Juli Anne Freidberg 0000-00-00 00:00:00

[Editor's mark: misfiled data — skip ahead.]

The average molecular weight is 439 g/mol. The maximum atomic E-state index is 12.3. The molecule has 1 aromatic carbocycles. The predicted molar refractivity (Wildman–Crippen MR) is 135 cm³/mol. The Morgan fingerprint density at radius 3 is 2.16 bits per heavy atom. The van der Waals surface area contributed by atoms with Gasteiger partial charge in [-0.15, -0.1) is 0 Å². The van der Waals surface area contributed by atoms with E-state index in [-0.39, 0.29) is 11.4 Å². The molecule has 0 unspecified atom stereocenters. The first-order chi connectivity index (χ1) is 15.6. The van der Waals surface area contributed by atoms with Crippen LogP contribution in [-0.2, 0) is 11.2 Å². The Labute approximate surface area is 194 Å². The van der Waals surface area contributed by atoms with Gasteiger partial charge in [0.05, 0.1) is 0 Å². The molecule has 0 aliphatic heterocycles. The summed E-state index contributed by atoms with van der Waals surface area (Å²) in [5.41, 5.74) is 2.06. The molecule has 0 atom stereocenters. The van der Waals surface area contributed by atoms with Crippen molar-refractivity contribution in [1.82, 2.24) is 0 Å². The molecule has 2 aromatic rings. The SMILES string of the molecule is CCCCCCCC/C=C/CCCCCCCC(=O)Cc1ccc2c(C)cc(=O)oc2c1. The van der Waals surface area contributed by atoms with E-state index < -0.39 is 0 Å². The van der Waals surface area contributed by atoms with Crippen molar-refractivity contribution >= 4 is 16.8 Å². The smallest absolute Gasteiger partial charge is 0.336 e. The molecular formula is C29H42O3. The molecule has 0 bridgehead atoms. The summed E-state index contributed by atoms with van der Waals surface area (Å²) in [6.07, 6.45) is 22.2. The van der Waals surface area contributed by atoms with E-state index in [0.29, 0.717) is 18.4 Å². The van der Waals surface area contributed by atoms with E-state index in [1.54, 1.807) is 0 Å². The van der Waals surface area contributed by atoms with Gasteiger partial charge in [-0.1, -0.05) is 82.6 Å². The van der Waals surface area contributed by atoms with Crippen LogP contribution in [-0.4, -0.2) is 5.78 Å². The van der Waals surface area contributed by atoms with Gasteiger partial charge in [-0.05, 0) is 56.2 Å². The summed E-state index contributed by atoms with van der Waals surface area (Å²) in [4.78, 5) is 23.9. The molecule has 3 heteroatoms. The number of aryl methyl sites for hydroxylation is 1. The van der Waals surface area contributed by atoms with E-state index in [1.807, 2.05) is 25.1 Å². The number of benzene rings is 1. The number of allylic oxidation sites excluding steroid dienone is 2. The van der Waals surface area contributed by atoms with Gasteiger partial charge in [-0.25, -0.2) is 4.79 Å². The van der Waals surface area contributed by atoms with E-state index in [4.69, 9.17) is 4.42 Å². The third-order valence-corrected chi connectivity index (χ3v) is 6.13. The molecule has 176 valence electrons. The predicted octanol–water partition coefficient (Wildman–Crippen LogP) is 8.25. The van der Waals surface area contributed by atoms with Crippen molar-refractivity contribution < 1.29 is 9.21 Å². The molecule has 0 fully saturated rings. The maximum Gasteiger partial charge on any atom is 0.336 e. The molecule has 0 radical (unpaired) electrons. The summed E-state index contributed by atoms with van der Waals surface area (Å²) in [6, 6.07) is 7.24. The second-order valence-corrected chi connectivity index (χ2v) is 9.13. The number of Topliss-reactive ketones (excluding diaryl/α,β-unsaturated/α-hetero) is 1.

Snow and ice sports draw millions of participants every year, not to mention the families and fans who flock to these events as spectators. For locations with the right landscape, snow and ice sports can be a giant boon to the local economy, but thanks to modern refrigeration technology, just about any city can get in on the fun. And communities across America are doing just that by investing in facilities that make winter sports last all year long. Frozen Fun The world owes its plethora of snow and ice sports to the cold corners of the globe to the creative citizens of areas like northern Europe, America and Canada who invented and nurtured new ways to play on frozen terrain. Many of those sports are now Olympic sports, including skiing, bobsleigh, luge, figure skating, speed skating, ice hockey, and curling. Like any Olympic sport, these events have given rise to a whole range of competitive possibilities, from recreational to elite and youth to adult. And the creativity doesn’t stop there. New competitive sports like snowmobile drag racing spring up every winter season. Making the Most of the Snow Some of the most well-known snow sports, such as downhill, or alpine, skiing, are best pursued where rugged mountains can also be found. But that’s not true for every snow sport. Communities with a healthy annual snowfall, or just seriously cold winters, can get in the winter sports game with events like ice fishing tournaments, cross country snowmobile racing, and cross country skiing. Snow sports are certainly a growth market. The National Ski Areas Association “Kottke National End of Season Survey” 2007-08 Preliminary Report reveals that ski and snowboarding facilities received more than 60 million visits in 2007-2008, up from 55.1 million in 2006-2007. According to the report, the Rockies are America’s favorite snow sport locale, with 21.3 million visits. The Northeast came in second with 14.1 million visits, 11.4 million in the third-place Pacific, 8.1 million in the Midwest and 5.2 in the Southeast. Snowboarding, invented in the 1965, according to the United States Ski and Snowboard Association (USSSA), is one of the newest snow sports, but that doesn’t limit its ability to draw a crowd. Thousands of spectators turn out to see some of the sport’s most breathtaking feats during the Chevy U.S. Snowboard Grand Prix, a three-city tour of some of the world’s best Olympic and X Games Champions. In 2008, the event made stops at three world class venues, including Breckenridge, Colorado.; Tamarack Resort in Idaho; and Killington Resort in Vermont. While the world’s best snowboarders wowed crowds at Tamarack Resort, just one hour away in Boise, Idaho, skiing is not the winter sport of choice. Like any town that doesn’t sit atop its own mountain, Boise has had to take its winter sports market into its own hands. “Downtown, we have the Qwest Arena, a 5,000-seat arena that hosts our semi-pro hockey team, the Idaho Steelheads,” says Laurie McConnell, communications manager at the Boise Convention and Visitors Bureau. “We also have Idaho Ice World, with two indoor NHL regulation size rinks, where we host youth and adult amateur hockey tournaments, figure skating competitions, even some curling events.” Thanks to Boise’s infrastructure investment, as well as its proximity to some first-rate slopes, the city won the honor of hosting the 2009 Special Olympics Winter Games. Medford, Southern Oregon’s largest city, is another community that draws world-class events with exceptional facilities. Medford is home to The RRRink, a 37,500 square-foot venue that will host the US Figure Skating 2010 Qualifying Regional Championships in October 2009. “When people come to our area for a sporting event, we have great facilities but also other attractions,” says Sue Stephens, convention sales director for the Medford Convention and Visitors Bureau. Most famous for its distinctive wines and winery tours, Medford’s action doesn’t stop when the harvest season ends. In addition to summer sporting events, such as water sports and fishing, the Medford’s Rogue River-Siskiyou National Forest also offers hundreds of miles of trails for cross-country skiing, snowmobiling, and downhill skiing. Some areas combine prime slopes with extraordinary ice facilities to create the ultimate winter sport mecca. One of America’s ultimate snow and ice sports capitals is in Lake Placid, New York at the Olympic Regional Development Authority (ORDA). Created by the State of New York to manage the facilities used during the 1980 Olympic Winter Games at Lake Placid, the ORDA has become central to the world of snow and ice sports. This is where the U.S. Hockey team made their “Miracle” win over the Soviet Union and where Eric Heiden swept all the speed skating gold medals in the 1980 Olympics, and today those same facilities host world-class events in downhill, nordic, ski jumping, snowboard, bobsled, luge, speed and figure skating, hockey, and biathlon, with over 500 national and international championships since 1980. Fanatic for Figure Skating Skating may have been a European invention, but an American is credited with putting the final turn on the sport of figure skating. Just before the Civil War, Jackson Haines, a New Yorker, combined the current crazes of skating and dance to pioneer the sport of figure skating. Today, US Figure Skating, the sport’s National Governing Body (NGB), reports having 184,000 members representing more than 1,425 clubs and basic skills programs. The organization bids out more than 20 championship events each year, offering cities the opportunity to showcase their communities. Communities that host a figure skating event are sure to see good results. That’s because the sport’s fans are almost as dedicated as the figure skaters themselves. According to research conducted by Turnkey Sports at the 2007 State Farm U.S. Figure Skating Championships in Spokane, 37 percent of spectators traveled more than 200 miles to attend the event and more than 60 percent of them brought along family members. Bring the Puck Originally popular in places with cold weather, modern ice rinks have propelled hockey’s status in America. Now NHL teams in hot weather climates – like the Dallas Stars and San Jose Sharks – are holding their own against traditionally top-ranked cold weather teams, and the sport is growing in popularity among women as well. USA Hockey, the sport’s NGB, reported a five percent increase in female hockey participation from 2006 to 2007. Women’s ice hockey became an Olympic sport at the 1998 Winter Olympic Games in Nagano, where the American team beat out Canada for the gold medal. Today, America’s first professional women’s hockey team, the Minnesota Whitecaps, compete as members of Canada’s Western Women’s Hockey League. While professional and collegiate hockey are certainly growing, youth and junior hockey tournaments and camps represent a major portion of American hockey events and can mean big business for the cities that they choose call home. Kathy McGarrigle, an 18-year hockey veteran with seven USA Hockey Women’s National Championship trips under her belt, puts her experience to use for the future of girls hockey. As head coach for the Lady Ducks 12U and 14U teams, McGarrigle, along with her fellow coaches, is making sure California’s girls get an introduction to the world of hockey and build skills they need to succeed there. “West of the Mississippi, there just aren’t a lot of girls playing hockey, so when you develop a team like the Lady Ducks, the teams are so far away form each other that tournaments are very beneficial,” explains McGarrigle. The Lady Ducks’ leadership solved that problem by hosting their own invitational tournaments, including the Lady Ducks Fall Classic. The USA Hockey sanctioned tournament, held every fall at the Lady Ducks’ home rink, Anaheim Ice, brings together more than 350 players —and their families— for three days of hockey play. But the rules of hockey tournaments mean organizers have more to consider than just time on the ice. “There are rules as to how much hockey kids can play in a certain time,” says Paul Omodt, 25-year hockey coach and past president of the St. Louis Park Hockey Association, located in one of America’s hockey hotbeds, Minnesota. According to Omodt, creating a successful hockey tournament has a lot to do with venue. “The kids usually have to have four hours between games, so it’s important that the facility you choose has enough ice sheets, preferably two or three sheets together, to schedule the games, but also to create excitement. More space means you can bring in more vendors and more teams. It builds a true tournament feel.” Finding the right location isn’t the only important step to starting a successful hockey tournament. Given the myriad etails that have to be arranged, like establishing the tournament’s rules, obtaining sanctioning from USA Hockey and matching up teams by skill level, one of the best ways to get started is to learn from someone else. “Even if you’ve visited a tournament, it’s not enough. It would be ideal to get permission to shadow someone who is doing their own tournament,” says McGarrigle. And doing it well is the most critical issue because in hockey, there’s heavy competition on and off the ice. With tournaments every nearly holiday weekend throughout the year, and many other weekends as well, standing out is crucial. “The goal is to have a tournament where the teams come back because the competition and the atmosphere are good,” says Omodt. “If you’re a newer tournament, find weekends that don’t conflict with big, older tournaments. You can have a great tournament the same weekend as an older one, too. Just make sure your tournament is a different competition level.” The Roaring Game In the world of snow and ice sports, one ancient game is making a modern comeback: curling. Nicknamed “The Roaring Game” for the sounds curling stones makes on the ice, curling originated during northern Europe’s mini Ice Age in the 1500s when farmers with frozen fields needed something to do to pass the time. Already popular in its home country Scotland, curling captured the world’s attention at the 2006 Olympic Games in Turin, Italy. Sports Illustrated writer Mark Bacthel called it “a forward-thinker’s game” and likened curling’s strategic pace to chess or baseball. Today, the United States Curling Association counts 145 curling clubs as members, clubs that work to help local ice rinks bring the unique and increasingly popular sport to their area. “Curling ice is different than hockey or figure skating ice, but it’s not hard to make,” says Terry Kolesar, director of communications for the United States Curling Association. “Rinks can contact us, and we’ll put them in contact with someone local who can teach them how to make curling ice.” A set of curling stones, costing around $7,000, will be the biggest investment to attracting a curling event, but, given the growing popularity of this distinctive Olympic sport, it might just be worth it. The United States Curling Association recently accepted a bid from Denver to host the 2010 Olympic Trials for curling at the 7,000 seat Broomfield Event Center. With multiple curling events taking place nationwide every month, curling is a sport that’s sure to sound its roar in every community sometime soon. Get in the Game A community with mountains, or even just a lot of snow, is a winter sports natural, but take it from hundreds of cities across America: winter sports aren’t just for wintry locations anymore. The right sheet —or sheets— of ice can mean year-round events for any community with a penchant for winter play. Get in touch with the hockey, figure skating and curling clubs in your area, and get your community in the winter sports game.